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Historic church to see ‘crowning glory’ restored

Landmarks Conservancy grants help with $118K cost of project

Monday, October 14, 2013
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Church member Ted Eighmie looks over the cast markings of the bell in the Charlton Freehold Presbyterian Church bell tower. The bell was cast in 1874.
Photographer: Marc Schultz
Church member Ted Eighmie looks over the cast markings of the bell in the Charlton Freehold Presbyterian Church bell tower. The bell was cast in 1874.

— The front of one of Charlton’s most historic buildings will be wrapped in a cocoon of scaffolding for the next few weeks.

The small Charlton Freehold Presbyterian Church has taken on a big project — restoring the 160-year-old bell tower, the church’s most dominant feature and a landmark site for the surrounding community.

A contractor working the equivalent of five stories above the ground is replacing rotting timbers and putting a new roof on the Saratoga County church in an effort to preserve the landmark for another century.

The work is being done with techniques that keep the white columns and ornamental features looking historically authentic, even if they’re being replaced.

“It’s not like it’s falling down and rotting, but we’re bringing it back to snuff,” said Jim Hall, a member of

the church’s bell tower restoration committee.

The $118,000 project was designed by a nationally recognized historic preservation architect, and got the kick to get it started this summer when the New York Landmarks Conservancy awarded two grants totalling $28,000.

The conservancy described the church as “a fine example of Greek Revival architecture with additional Neo-Gothic elements.”

Contractor Duncan & Cahill of Troy started work in late September, stripping away rotting wood and removing the bell tower roof. The goal is to finish work by mid-November.

The church’s fundraising to pay for the work, meanwhile, continues. Church officials have more than matched the grant, but are still trying to raise about $40,000 from the community.

“The community has been wonderful to us,” Hall said. “This isn’t just a church thing, it’s a community thing.”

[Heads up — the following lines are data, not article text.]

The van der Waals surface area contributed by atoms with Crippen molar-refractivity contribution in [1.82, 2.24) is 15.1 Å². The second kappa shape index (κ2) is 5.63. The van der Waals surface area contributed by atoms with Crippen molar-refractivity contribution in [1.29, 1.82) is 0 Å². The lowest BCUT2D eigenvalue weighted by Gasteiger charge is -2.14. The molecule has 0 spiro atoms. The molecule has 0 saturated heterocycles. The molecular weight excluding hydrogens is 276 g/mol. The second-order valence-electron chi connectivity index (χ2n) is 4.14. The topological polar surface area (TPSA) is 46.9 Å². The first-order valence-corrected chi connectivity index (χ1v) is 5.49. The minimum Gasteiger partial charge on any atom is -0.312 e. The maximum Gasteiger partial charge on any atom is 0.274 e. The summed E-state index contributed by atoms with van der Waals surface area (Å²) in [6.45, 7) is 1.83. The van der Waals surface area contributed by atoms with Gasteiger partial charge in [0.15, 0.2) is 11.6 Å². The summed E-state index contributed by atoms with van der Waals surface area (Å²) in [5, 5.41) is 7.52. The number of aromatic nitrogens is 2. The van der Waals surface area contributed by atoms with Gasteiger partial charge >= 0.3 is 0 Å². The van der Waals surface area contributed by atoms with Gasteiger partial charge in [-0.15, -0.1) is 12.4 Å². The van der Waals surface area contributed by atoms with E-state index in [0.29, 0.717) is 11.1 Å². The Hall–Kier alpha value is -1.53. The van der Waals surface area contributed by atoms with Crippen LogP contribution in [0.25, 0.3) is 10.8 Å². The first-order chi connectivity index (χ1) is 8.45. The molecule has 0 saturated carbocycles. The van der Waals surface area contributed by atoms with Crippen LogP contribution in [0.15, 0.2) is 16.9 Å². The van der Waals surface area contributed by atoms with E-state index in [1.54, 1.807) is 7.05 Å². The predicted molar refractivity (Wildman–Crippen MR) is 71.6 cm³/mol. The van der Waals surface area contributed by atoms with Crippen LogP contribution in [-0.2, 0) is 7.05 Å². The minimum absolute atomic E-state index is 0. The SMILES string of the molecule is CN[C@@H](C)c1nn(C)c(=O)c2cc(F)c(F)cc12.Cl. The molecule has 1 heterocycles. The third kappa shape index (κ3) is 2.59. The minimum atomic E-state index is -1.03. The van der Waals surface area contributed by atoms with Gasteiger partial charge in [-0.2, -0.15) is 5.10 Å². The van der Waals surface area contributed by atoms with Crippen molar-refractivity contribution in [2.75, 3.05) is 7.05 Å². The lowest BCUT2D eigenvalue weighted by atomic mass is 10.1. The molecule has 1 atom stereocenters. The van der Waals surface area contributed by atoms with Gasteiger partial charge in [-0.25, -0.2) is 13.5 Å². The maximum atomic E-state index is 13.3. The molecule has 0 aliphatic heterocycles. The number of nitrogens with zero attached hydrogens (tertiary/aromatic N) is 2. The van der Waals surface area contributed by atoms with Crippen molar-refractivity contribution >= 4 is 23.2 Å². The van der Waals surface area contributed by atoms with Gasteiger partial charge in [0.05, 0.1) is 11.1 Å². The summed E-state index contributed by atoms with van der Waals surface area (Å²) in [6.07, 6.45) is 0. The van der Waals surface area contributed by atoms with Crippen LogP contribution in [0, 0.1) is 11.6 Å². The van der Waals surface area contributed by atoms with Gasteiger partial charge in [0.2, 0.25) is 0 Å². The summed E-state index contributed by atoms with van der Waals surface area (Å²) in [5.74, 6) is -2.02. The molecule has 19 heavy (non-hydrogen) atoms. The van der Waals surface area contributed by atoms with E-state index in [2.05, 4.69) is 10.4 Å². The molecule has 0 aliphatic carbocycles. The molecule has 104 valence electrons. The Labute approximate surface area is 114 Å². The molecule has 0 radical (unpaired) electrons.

Charlton Freehold is still a vital part of the community, with its 1874 bell pealing every Sunday morning. Made in Watervliet, the historic bell is inscribed: “Charlton Presbyterian Church. God Bless Our Church.”

One reason for the preservation effort is that church bell towers like the one towering 60 feet above Charlton Road are becoming rare.

Some have been torn down or stripped of decorative touches, and others have succumbed to fire over the decades since the mid-1800s, when they were a common feature of houses of worship.

Just five miles up the road, the Ballston Center Presbyterian Church had its smaller bell tower seriously damaged by a lightning-sparked fire on Sept. 11. That fire came 20 years after a different fire destroyed the sanctuary, but left the bell tower intact.

“Many such towers have been lost over time, but at Charlton the crowning glory of the church remains almost wholly intact after 160 years of exposure to the elements,” according to a report by John G. Waite of Albany, a historic restoration architect who has worked on such high-profile projects as George Washington’s home at Mt. Vernon, the Baltimore Cathedral and New York City’s Tweed courthouse.

Charlton Freehold Presbyterian is located in the heart of the Charlton hamlet, whose historical district was declared a National Historic Landmark in 1976 because of its collection of early homes.

The church congregation dates from about 1786, a decade or so after the area was settled by Scottish and Scot-Irish who moved from the community of Freehold, N.J.

“Before that, the Freeholders met in people’s homes,” said Hall, who is the unofficial church historian.

The present church, built in 1852-53, is the third church building, but it is on the same lot as the original church. Some of the beams inside the church are from its 1801 predecessor, which was torn down.

Working above the roof line, Duncan & Cahill workers have replaced rotting wood with hard black locust cut from the nearby LaRue farm, where the LaRue family settled around the same time the church was founded. The locust will be used for new decorative balustrades and finials at the corners of the tower.

Those pieces are being machined by Will LaRue, a direct descendent who has a woodworking business.

The old roof, which was painted steel and was leaking, will be replaced with a new copper roof.

A special long-lasting paint is also being used.

“With a new copper roof and three coats of paint, we hopefully don’t have to worry about it again for a long time,” Hall said during a tour of the work on Monday.

 
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